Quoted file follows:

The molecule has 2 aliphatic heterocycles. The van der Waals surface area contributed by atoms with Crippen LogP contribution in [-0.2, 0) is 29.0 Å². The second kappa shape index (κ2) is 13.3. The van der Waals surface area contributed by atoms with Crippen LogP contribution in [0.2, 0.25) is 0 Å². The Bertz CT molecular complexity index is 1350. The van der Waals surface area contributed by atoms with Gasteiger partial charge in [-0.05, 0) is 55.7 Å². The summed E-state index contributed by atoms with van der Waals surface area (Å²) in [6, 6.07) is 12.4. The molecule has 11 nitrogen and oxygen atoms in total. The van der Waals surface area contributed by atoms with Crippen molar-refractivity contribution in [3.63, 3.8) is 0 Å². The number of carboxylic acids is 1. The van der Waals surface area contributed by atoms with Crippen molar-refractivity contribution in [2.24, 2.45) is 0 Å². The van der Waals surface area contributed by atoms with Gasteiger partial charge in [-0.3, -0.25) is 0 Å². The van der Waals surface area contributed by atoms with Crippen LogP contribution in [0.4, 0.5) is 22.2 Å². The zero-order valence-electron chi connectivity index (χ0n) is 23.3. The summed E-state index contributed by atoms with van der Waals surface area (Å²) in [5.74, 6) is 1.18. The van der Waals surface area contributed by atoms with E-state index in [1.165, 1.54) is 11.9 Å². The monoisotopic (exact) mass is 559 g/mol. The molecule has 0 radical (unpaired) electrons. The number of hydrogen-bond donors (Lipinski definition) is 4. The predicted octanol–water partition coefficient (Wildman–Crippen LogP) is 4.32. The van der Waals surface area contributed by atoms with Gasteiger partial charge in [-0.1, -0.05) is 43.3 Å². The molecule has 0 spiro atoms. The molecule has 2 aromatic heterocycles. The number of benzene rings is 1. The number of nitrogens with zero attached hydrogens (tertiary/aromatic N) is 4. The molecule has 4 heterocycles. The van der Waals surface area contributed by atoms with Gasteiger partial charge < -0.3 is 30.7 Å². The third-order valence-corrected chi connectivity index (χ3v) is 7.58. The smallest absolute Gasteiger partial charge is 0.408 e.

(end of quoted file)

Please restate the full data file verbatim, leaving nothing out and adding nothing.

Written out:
The molecule has 2 aliphatic heterocycles. The van der Waals surface area contributed by atoms with Crippen LogP contribution in [-0.2, 0) is 29.0 Å². The second kappa shape index (κ2) is 13.3. The van der Waals surface area contributed by atoms with Crippen LogP contribution in [0.2, 0.25) is 0 Å². The Bertz CT molecular complexity index is 1350. The van der Waals surface area contributed by atoms with Gasteiger partial charge in [-0.05, 0) is 55.7 Å². The summed E-state index contributed by atoms with van der Waals surface area (Å²) in [6, 6.07) is 12.4. The molecule has 11 nitrogen and oxygen atoms in total. The van der Waals surface area contributed by atoms with Crippen molar-refractivity contribution in [3.63, 3.8) is 0 Å². The number of carboxylic acids is 1. The van der Waals surface area contributed by atoms with Crippen molar-refractivity contribution in [2.24, 2.45) is 0 Å². The van der Waals surface area contributed by atoms with Gasteiger partial charge in [-0.3, -0.25) is 0 Å². The van der Waals surface area contributed by atoms with Crippen LogP contribution in [0.4, 0.5) is 22.2 Å². The zero-order valence-electron chi connectivity index (χ0n) is 23.3. The summed E-state index contributed by atoms with van der Waals surface area (Å²) in [5.74, 6) is 1.18. The van der Waals surface area contributed by atoms with E-state index in [1.165, 1.54) is 11.9 Å². The monoisotopic (exact) mass is 559 g/mol. The molecule has 0 radical (unpaired) electrons. The number of hydrogen-bond donors (Lipinski definition) is 4. The predicted octanol–water partition coefficient (Wildman–Crippen LogP) is 4.32. The van der Waals surface area contributed by atoms with Gasteiger partial charge in [-0.1, -0.05) is 43.3 Å². The molecule has 0 spiro atoms. The molecule has 2 aromatic heterocycles. The number of benzene rings is 1. The number of nitrogens with zero attached hydrogens (tertiary/aromatic N) is 4. The molecule has 4 heterocycles. The van der Waals surface area contributed by atoms with Gasteiger partial charge < -0.3 is 30.7 Å². The third-order valence-corrected chi connectivity index (χ3v) is 7.58. The smallest absolute Gasteiger partial charge is 0.408 e.